Since his exit from power, he has directed all his guns towards the powerful quarters, on whose coattails he rode to power, and whom he would praise to the skies day in and day out. At any rate, after the saviour had unambiguously and unequivocally defined the people’s enemies, it was up to them to strike the final blow, which they did – albeit abortively – on May 9.

If politics is the art of creating people’s enemies, it does not really matter whether those given such an epitaph are in reality so. In the end, what matters is that the people are manipulated into looking upon them as their foes. It is then that the perception becomes more important than the reality and the narrative clouds the facts.

By the same token, while the leader may appear dead set against the people’s ‘enemies’ – the electable, corrupt politicians, rent-seeking businesspersons, Washington and the powers that be – in reality he may be willing, if not desperate, to rub shoulder with them when doing so is in his interest. Verily, the best art is that which conceals itself.

The difference between a genuine romantic and one who is merely a caricature of it is that the former wholeheartedly believes in his narrative and would never embrace the people’s ‘enemies’ once they have been defined. In a word, a true romantic is stranger to the politics of opportunism. His ‘absolutely not’ will never give way to ‘absolutely yes.’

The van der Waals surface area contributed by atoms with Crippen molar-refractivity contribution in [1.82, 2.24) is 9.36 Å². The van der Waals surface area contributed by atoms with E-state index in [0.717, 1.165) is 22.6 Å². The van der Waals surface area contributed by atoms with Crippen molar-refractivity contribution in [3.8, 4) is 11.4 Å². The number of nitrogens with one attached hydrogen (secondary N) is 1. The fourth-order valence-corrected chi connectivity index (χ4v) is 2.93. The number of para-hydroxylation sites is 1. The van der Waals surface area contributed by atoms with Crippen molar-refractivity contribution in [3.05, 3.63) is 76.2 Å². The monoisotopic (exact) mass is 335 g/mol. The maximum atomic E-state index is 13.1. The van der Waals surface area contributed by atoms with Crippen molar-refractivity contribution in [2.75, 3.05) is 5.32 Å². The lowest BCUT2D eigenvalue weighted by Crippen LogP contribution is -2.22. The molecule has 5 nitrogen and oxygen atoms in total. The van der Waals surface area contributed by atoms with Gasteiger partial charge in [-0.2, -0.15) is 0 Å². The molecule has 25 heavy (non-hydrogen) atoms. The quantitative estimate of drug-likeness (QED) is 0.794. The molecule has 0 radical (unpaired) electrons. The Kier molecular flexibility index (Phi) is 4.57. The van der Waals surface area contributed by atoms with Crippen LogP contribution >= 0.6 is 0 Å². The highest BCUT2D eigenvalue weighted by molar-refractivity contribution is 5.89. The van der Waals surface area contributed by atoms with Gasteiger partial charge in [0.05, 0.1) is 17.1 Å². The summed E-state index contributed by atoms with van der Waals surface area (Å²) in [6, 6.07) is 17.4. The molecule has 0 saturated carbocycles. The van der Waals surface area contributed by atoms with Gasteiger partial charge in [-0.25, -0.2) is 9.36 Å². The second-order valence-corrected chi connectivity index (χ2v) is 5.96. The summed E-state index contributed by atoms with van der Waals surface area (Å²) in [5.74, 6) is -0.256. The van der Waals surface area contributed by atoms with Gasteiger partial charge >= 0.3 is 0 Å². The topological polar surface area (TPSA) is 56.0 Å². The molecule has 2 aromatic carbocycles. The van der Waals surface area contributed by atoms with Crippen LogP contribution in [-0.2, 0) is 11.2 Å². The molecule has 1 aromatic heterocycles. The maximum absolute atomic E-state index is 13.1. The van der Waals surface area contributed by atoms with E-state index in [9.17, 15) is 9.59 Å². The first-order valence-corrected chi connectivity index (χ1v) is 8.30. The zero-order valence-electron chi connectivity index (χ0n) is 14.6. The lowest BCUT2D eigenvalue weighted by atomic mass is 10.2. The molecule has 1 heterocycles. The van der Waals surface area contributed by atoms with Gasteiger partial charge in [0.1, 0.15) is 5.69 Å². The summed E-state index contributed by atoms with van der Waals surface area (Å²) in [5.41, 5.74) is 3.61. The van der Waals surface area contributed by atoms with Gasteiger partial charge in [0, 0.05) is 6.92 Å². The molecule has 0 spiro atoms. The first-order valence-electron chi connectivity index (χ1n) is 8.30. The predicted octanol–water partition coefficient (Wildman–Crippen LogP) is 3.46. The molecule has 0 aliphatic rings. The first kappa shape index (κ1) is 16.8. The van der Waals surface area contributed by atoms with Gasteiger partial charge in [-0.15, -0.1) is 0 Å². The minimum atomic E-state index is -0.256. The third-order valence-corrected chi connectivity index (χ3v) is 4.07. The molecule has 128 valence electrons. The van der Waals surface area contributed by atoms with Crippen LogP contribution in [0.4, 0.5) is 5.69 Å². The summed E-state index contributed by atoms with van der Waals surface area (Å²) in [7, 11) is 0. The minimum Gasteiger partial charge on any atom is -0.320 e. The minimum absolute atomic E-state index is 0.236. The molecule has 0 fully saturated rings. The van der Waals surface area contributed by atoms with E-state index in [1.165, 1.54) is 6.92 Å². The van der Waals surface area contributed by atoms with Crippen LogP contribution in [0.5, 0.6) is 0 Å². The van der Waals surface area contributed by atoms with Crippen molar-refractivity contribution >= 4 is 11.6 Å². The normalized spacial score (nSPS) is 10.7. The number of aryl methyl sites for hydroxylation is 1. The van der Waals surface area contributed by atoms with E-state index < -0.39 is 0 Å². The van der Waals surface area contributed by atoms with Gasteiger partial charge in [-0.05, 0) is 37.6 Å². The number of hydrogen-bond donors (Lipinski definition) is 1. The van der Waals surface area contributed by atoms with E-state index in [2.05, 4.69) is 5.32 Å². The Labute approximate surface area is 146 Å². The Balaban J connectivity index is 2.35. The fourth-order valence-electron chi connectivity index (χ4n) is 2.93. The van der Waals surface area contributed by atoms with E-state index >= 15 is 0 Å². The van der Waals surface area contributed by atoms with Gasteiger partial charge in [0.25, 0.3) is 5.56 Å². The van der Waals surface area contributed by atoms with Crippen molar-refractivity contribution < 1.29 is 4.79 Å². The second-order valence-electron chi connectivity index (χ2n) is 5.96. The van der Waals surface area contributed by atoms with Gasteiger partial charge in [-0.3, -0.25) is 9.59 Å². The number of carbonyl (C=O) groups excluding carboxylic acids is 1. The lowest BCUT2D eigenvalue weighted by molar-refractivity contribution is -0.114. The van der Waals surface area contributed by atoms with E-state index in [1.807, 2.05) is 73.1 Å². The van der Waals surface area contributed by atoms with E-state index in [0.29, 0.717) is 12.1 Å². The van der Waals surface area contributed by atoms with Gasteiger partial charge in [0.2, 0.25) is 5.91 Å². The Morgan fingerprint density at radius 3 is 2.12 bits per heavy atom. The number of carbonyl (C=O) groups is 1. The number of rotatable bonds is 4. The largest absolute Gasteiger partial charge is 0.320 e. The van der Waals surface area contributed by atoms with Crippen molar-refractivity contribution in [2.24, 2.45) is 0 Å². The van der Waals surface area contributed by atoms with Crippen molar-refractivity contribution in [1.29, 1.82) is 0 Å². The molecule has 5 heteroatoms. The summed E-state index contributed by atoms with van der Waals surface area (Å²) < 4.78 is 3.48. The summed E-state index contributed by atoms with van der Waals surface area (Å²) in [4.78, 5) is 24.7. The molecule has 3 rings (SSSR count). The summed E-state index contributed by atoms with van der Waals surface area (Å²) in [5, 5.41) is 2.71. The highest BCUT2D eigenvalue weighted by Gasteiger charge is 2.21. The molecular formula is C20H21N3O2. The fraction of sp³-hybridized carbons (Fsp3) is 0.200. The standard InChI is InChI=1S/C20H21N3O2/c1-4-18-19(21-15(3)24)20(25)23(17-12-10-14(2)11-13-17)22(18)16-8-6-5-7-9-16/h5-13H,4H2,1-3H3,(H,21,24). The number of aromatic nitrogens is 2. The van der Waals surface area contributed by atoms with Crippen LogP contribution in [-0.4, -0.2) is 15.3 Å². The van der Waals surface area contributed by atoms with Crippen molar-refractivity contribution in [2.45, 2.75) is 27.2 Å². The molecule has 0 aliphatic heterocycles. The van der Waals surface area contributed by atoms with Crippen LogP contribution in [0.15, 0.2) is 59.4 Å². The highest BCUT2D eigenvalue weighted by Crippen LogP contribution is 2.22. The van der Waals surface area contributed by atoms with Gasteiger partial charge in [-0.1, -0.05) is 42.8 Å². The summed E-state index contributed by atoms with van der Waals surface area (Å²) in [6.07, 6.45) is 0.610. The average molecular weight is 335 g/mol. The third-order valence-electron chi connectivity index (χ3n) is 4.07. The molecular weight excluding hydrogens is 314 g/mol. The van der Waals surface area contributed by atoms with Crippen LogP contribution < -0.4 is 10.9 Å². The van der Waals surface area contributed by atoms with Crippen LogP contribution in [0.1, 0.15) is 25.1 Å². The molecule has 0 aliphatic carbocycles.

He will accept only those fellows in his ranks who, like him, are committed to the cause they are espousing and not just pulling the wool over the people’s eyes. Rain or shine, such people will stand by their leader, drawing sustenance from the principles that hold them together.

However, a league of opportunists resting on the common bond of power and all that it brings will remain intact as long as luck smiles on it. Once the chips are down, the alliance will crumble and its members will look for greener pastures. Overnight, the people’s ‘enemies’ will become their friends, as they would become those of the leader.

The writer is an Islamabad-based columnist. He tweets @hussainhzaidi and can be reached at: